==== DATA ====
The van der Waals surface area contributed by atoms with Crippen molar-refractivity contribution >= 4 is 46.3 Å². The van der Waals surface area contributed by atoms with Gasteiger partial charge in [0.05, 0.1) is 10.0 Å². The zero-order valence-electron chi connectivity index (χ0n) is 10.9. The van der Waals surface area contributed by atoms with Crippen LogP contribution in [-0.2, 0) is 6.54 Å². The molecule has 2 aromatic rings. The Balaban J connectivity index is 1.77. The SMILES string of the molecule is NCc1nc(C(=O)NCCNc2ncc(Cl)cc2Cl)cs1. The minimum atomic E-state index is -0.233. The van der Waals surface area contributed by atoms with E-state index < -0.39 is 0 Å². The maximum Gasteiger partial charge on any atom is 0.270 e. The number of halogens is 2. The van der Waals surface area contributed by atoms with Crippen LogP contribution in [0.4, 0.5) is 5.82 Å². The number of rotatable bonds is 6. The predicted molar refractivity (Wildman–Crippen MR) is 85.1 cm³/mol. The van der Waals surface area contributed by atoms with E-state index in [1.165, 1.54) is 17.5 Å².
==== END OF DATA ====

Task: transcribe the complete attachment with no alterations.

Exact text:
The van der Waals surface area contributed by atoms with Crippen molar-refractivity contribution >= 4 is 46.3 Å². The van der Waals surface area contributed by atoms with Gasteiger partial charge in [0.05, 0.1) is 10.0 Å². The zero-order valence-electron chi connectivity index (χ0n) is 10.9. The van der Waals surface area contributed by atoms with Crippen LogP contribution in [-0.2, 0) is 6.54 Å². The molecule has 2 aromatic rings. The Balaban J connectivity index is 1.77. The SMILES string of the molecule is NCc1nc(C(=O)NCCNc2ncc(Cl)cc2Cl)cs1. The minimum atomic E-state index is -0.233. The van der Waals surface area contributed by atoms with E-state index < -0.39 is 0 Å². The maximum Gasteiger partial charge on any atom is 0.270 e. The number of halogens is 2. The van der Waals surface area contributed by atoms with Crippen LogP contribution in [0.4, 0.5) is 5.82 Å². The number of rotatable bonds is 6. The predicted molar refractivity (Wildman–Crippen MR) is 85.1 cm³/mol. The van der Waals surface area contributed by atoms with E-state index in [1.165, 1.54) is 17.5 Å².